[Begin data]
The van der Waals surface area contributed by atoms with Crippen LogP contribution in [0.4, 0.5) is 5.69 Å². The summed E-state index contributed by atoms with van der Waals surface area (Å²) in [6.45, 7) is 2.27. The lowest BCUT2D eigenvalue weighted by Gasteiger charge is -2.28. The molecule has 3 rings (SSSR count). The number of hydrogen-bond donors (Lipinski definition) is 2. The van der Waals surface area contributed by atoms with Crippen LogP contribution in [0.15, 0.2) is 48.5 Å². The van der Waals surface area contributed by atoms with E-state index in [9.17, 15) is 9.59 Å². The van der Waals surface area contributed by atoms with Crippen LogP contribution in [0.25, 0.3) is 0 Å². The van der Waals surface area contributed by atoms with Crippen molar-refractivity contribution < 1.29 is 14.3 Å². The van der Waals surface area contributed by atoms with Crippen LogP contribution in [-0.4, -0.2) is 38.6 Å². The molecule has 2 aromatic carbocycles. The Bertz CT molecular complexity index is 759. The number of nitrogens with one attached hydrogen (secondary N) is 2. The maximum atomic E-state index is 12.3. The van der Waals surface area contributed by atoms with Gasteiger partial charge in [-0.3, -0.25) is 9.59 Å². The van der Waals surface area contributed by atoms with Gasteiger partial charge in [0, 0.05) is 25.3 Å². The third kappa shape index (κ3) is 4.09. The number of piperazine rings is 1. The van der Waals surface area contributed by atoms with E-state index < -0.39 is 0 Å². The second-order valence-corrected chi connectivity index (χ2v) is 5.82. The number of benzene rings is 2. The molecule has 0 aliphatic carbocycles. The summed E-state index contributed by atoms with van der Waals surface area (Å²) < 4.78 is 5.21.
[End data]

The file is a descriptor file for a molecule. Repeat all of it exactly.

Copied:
The van der Waals surface area contributed by atoms with Crippen LogP contribution in [0.4, 0.5) is 5.69 Å². The summed E-state index contributed by atoms with van der Waals surface area (Å²) in [6.45, 7) is 2.27. The lowest BCUT2D eigenvalue weighted by Gasteiger charge is -2.28. The molecule has 3 rings (SSSR count). The number of hydrogen-bond donors (Lipinski definition) is 2. The van der Waals surface area contributed by atoms with Crippen LogP contribution in [0.15, 0.2) is 48.5 Å². The van der Waals surface area contributed by atoms with E-state index in [9.17, 15) is 9.59 Å². The van der Waals surface area contributed by atoms with Crippen LogP contribution in [0.25, 0.3) is 0 Å². The van der Waals surface area contributed by atoms with Crippen molar-refractivity contribution < 1.29 is 14.3 Å². The van der Waals surface area contributed by atoms with Crippen LogP contribution in [-0.4, -0.2) is 38.6 Å². The molecule has 2 aromatic carbocycles. The Bertz CT molecular complexity index is 759. The number of nitrogens with one attached hydrogen (secondary N) is 2. The maximum atomic E-state index is 12.3. The van der Waals surface area contributed by atoms with Gasteiger partial charge in [-0.3, -0.25) is 9.59 Å². The van der Waals surface area contributed by atoms with Gasteiger partial charge in [0, 0.05) is 25.3 Å². The third kappa shape index (κ3) is 4.09. The number of piperazine rings is 1. The van der Waals surface area contributed by atoms with E-state index < -0.39 is 0 Å². The second-order valence-corrected chi connectivity index (χ2v) is 5.82. The number of benzene rings is 2. The molecule has 0 aliphatic carbocycles. The summed E-state index contributed by atoms with van der Waals surface area (Å²) < 4.78 is 5.21.